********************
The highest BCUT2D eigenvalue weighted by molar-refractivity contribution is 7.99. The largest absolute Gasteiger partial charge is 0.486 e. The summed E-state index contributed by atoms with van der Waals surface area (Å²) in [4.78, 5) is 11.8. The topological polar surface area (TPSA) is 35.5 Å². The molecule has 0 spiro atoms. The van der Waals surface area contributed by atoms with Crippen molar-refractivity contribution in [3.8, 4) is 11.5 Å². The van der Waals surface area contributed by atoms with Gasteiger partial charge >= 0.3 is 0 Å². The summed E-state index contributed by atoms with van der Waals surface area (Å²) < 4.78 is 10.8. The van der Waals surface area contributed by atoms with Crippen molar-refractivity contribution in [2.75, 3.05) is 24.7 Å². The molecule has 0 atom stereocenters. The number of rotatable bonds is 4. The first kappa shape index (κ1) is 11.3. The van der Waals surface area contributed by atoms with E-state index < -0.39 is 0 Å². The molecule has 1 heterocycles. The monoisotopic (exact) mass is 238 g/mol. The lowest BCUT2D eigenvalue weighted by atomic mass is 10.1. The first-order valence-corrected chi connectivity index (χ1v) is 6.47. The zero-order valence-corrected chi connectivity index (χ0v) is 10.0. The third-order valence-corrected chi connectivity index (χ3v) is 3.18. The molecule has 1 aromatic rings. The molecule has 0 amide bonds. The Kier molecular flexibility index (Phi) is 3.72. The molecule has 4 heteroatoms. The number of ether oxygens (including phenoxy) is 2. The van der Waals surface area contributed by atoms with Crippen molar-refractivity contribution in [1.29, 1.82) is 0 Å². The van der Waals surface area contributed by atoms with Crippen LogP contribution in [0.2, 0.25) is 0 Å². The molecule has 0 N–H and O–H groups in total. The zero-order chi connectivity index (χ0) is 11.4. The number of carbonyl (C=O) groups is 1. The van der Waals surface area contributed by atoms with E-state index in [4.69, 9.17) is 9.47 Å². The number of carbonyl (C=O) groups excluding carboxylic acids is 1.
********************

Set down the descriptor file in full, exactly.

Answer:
The highest BCUT2D eigenvalue weighted by molar-refractivity contribution is 7.99. The largest absolute Gasteiger partial charge is 0.486 e. The summed E-state index contributed by atoms with van der Waals surface area (Å²) in [4.78, 5) is 11.8. The topological polar surface area (TPSA) is 35.5 Å². The molecule has 0 spiro atoms. The van der Waals surface area contributed by atoms with Crippen molar-refractivity contribution in [3.8, 4) is 11.5 Å². The van der Waals surface area contributed by atoms with Gasteiger partial charge >= 0.3 is 0 Å². The summed E-state index contributed by atoms with van der Waals surface area (Å²) < 4.78 is 10.8. The van der Waals surface area contributed by atoms with Crippen molar-refractivity contribution in [2.75, 3.05) is 24.7 Å². The molecule has 0 atom stereocenters. The number of rotatable bonds is 4. The first kappa shape index (κ1) is 11.3. The van der Waals surface area contributed by atoms with E-state index < -0.39 is 0 Å². The molecule has 1 heterocycles. The monoisotopic (exact) mass is 238 g/mol. The lowest BCUT2D eigenvalue weighted by atomic mass is 10.1. The first-order valence-corrected chi connectivity index (χ1v) is 6.47. The zero-order valence-corrected chi connectivity index (χ0v) is 10.0. The third-order valence-corrected chi connectivity index (χ3v) is 3.18. The molecule has 1 aromatic rings. The molecule has 0 amide bonds. The Kier molecular flexibility index (Phi) is 3.72. The molecule has 4 heteroatoms. The number of ether oxygens (including phenoxy) is 2. The van der Waals surface area contributed by atoms with Crippen molar-refractivity contribution in [1.29, 1.82) is 0 Å². The van der Waals surface area contributed by atoms with Crippen LogP contribution in [0.2, 0.25) is 0 Å². The molecule has 0 N–H and O–H groups in total. The zero-order chi connectivity index (χ0) is 11.4. The number of carbonyl (C=O) groups is 1. The van der Waals surface area contributed by atoms with E-state index in [4.69, 9.17) is 9.47 Å². The number of carbonyl (C=O) groups excluding carboxylic acids is 1.